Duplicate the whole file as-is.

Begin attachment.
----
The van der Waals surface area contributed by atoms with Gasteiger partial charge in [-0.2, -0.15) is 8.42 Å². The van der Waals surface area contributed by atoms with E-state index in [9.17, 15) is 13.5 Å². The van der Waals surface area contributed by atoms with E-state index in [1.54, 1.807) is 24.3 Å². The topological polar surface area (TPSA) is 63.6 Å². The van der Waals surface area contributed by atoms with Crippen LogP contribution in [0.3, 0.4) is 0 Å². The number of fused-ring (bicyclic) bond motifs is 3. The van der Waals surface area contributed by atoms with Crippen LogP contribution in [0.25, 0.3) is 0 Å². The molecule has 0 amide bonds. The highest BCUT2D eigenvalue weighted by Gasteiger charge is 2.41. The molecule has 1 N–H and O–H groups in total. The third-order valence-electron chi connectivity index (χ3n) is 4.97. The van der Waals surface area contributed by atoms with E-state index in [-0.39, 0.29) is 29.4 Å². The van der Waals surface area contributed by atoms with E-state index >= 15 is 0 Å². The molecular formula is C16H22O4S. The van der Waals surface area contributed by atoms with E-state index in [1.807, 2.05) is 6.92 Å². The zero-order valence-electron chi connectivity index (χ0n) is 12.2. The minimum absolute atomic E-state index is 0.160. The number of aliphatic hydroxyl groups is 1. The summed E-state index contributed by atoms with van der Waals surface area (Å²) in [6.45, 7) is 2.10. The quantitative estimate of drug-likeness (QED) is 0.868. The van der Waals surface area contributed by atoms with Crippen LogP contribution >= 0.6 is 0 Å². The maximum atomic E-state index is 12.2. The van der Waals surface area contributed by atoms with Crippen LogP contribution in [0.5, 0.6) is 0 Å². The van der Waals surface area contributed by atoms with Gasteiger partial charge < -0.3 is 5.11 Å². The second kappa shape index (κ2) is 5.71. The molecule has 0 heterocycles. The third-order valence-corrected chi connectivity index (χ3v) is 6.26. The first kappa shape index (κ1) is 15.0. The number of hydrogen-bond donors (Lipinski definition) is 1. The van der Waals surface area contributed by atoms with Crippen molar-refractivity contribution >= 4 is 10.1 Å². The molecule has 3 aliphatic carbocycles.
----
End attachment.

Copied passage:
The van der Waals surface area contributed by atoms with Gasteiger partial charge in [-0.2, -0.15) is 8.42 Å². The van der Waals surface area contributed by atoms with E-state index in [9.17, 15) is 13.5 Å². The van der Waals surface area contributed by atoms with E-state index in [1.54, 1.807) is 24.3 Å². The topological polar surface area (TPSA) is 63.6 Å². The van der Waals surface area contributed by atoms with Crippen LogP contribution in [0.3, 0.4) is 0 Å². The number of fused-ring (bicyclic) bond motifs is 3. The van der Waals surface area contributed by atoms with Crippen LogP contribution in [0.25, 0.3) is 0 Å². The molecule has 0 amide bonds. The highest BCUT2D eigenvalue weighted by Gasteiger charge is 2.41. The molecule has 1 N–H and O–H groups in total. The third-order valence-electron chi connectivity index (χ3n) is 4.97. The van der Waals surface area contributed by atoms with E-state index in [-0.39, 0.29) is 29.4 Å². The van der Waals surface area contributed by atoms with E-state index >= 15 is 0 Å². The molecular formula is C16H22O4S. The van der Waals surface area contributed by atoms with E-state index in [1.807, 2.05) is 6.92 Å². The zero-order valence-electron chi connectivity index (χ0n) is 12.2. The minimum absolute atomic E-state index is 0.160. The number of aliphatic hydroxyl groups is 1. The summed E-state index contributed by atoms with van der Waals surface area (Å²) in [6.45, 7) is 2.10. The quantitative estimate of drug-likeness (QED) is 0.868. The van der Waals surface area contributed by atoms with Crippen LogP contribution >= 0.6 is 0 Å². The maximum atomic E-state index is 12.2. The van der Waals surface area contributed by atoms with Crippen LogP contribution in [0.5, 0.6) is 0 Å². The van der Waals surface area contributed by atoms with Gasteiger partial charge < -0.3 is 5.11 Å². The second kappa shape index (κ2) is 5.71. The molecule has 0 heterocycles. The third-order valence-corrected chi connectivity index (χ3v) is 6.26. The first kappa shape index (κ1) is 15.0. The number of hydrogen-bond donors (Lipinski definition) is 1. The van der Waals surface area contributed by atoms with Crippen molar-refractivity contribution >= 4 is 10.1 Å². The molecule has 3 aliphatic carbocycles.